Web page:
The BJP politician studied in the Catholic state schools. Card. Gracias: "We can sincerely say that Goa and India have lost a great leader and that the Christian community has lost a sincere and honest friend". His death reopens political dispute with the Congress.
New Delhi (AsiaNews) - Thousands of Indian citizens are paying tribute to Manohar Parrikar, Chief Minister of Goa who died yesterday at the age of 63, after a long battle with pancreatic cancer. He was loved by the population and highly esteemed by the authorities of the Church. His sudden death leaves a profound void in the politics of the Indian state, which in the coming weeks will vote in general elections.
A reserved character and reluctant to bitter political contests, he managed to bridge the gap between his Hindu nationalist party Bjp (Bharatiya Janata Party) and the local Catholic Church, from which he gained great respect in 2012 when he opposed the decision to eliminate the Good Friday celebrations.
For this, Card. Oswald Gracias, Archbishop of Mumbai and president of the Indian Bishops' Conference (CBCI), and Msgr. Filipe Neri Ferrao, Archbishop of Goa and Daman, entrust their condolences to two official communiques. Card Gracias, who calls himself a "sincere friend" of Parrikar, says: "We pay tribute to his courage and determination". "We are proud - he adds - that as a child he studied at a Catholic school, Loyola High School in Margaro. We are happy that the Catholic Church has been instrumental in the formation of such an illustrious, committed and devoted leader."
The president of the Indian Catholic bishops expresses his gratitude on behalf of the whole Church "for the collaboration and support that the Hon. Parrikar has always offered to the Church and for his sensitivity to the needs of the Christian community. In 2012 he was honest in admitting that the decision to cancel the Good Friday festivity in Goa was an error, respected the sentiments of the Christian Community, restored the holiday and never looked back."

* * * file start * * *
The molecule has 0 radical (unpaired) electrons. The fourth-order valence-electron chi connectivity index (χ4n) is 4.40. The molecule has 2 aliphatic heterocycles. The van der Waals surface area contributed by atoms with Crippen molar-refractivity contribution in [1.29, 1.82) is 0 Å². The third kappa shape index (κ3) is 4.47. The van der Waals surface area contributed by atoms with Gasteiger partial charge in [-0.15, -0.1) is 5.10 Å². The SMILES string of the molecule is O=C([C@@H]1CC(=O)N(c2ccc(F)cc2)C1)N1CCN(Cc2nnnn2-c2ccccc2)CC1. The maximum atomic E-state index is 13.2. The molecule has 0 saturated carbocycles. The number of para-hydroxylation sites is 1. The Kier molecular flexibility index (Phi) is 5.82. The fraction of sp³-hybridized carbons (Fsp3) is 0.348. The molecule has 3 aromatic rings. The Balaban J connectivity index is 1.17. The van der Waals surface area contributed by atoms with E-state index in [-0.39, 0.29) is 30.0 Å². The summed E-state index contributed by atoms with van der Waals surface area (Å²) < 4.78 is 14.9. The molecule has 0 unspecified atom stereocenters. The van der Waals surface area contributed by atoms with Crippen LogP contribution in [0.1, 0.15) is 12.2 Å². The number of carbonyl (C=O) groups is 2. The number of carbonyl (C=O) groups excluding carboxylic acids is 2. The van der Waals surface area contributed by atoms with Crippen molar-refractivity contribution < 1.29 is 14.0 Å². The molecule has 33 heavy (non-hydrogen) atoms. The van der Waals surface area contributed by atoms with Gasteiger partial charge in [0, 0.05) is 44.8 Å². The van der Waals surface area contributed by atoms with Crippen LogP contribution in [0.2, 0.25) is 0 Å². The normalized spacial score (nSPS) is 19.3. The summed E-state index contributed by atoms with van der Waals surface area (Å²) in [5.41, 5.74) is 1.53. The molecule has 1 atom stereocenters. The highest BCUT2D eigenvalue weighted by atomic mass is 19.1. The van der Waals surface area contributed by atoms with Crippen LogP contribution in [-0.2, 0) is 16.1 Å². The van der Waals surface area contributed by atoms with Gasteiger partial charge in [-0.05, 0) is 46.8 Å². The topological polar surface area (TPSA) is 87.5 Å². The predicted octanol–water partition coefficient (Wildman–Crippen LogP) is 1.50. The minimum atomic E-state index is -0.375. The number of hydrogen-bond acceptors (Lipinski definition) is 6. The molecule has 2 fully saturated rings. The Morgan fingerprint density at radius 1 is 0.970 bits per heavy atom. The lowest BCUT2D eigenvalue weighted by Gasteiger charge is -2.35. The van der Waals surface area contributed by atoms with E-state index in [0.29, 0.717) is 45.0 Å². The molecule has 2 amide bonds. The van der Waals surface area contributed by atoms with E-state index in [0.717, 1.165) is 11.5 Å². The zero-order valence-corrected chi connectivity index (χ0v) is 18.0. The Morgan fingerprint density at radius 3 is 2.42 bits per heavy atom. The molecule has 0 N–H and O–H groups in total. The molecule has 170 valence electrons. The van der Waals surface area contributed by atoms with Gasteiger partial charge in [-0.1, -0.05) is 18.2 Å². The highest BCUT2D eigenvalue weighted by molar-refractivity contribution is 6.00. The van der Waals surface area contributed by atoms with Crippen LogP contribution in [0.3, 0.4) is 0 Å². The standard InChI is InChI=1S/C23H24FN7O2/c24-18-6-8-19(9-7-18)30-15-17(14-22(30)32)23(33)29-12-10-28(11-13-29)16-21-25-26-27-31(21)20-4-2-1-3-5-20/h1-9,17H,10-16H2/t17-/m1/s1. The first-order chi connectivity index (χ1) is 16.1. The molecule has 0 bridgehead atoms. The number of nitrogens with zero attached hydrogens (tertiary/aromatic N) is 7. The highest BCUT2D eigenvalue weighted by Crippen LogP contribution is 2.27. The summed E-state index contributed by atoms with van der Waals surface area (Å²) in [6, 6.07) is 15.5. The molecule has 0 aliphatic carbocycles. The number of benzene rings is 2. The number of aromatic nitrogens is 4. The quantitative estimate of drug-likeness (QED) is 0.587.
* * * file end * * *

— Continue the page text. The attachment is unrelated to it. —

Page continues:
Likewise, in 2014, the former chief minister, then the defense minister of the Indian Union, opposed the government's decision to celebrate Good Governance Day on December 25, the day when Christians celebrate Christmas. "We can sincerely say - says Card. Gracias - that Goa and India have lost a great leader and that the Christian community has lost a sincere and honest friend.”
The archbishop of Goa also states that " Shri Parrikar’s passing away is a great loss to the people of Goa. As the Chief Minister of Goa, he showed great acumen in the political administration of the State and was always considerate towards the developmental needs of the people of this land. …His sense of secularism and communal harmony and respect for the various religions, cultures and traditions of the people have been generally appreciated by the population of the State, as was his judiciousness in settling issues and finding lasting solutions for the welfare of the masses. His far sight led him to plan for the near and distant future.”
Elected in the administrative round of 2016 among the BJP, his death opens a new political clash with the Congress. In fact, in those elections the Gandhi family party had won in terms of seats gained (17 out of 40). But then the BJP had succeeded in building an alliance with the regional parties, thus obtaining the administration of the State. Parrikar's death caused the dispute to resurface, with Rahul Gandhi who, along with his condolences, recalled that the Congress is still the first party in Goa and should have the lead.
(Nirmala Carvalho collaborated)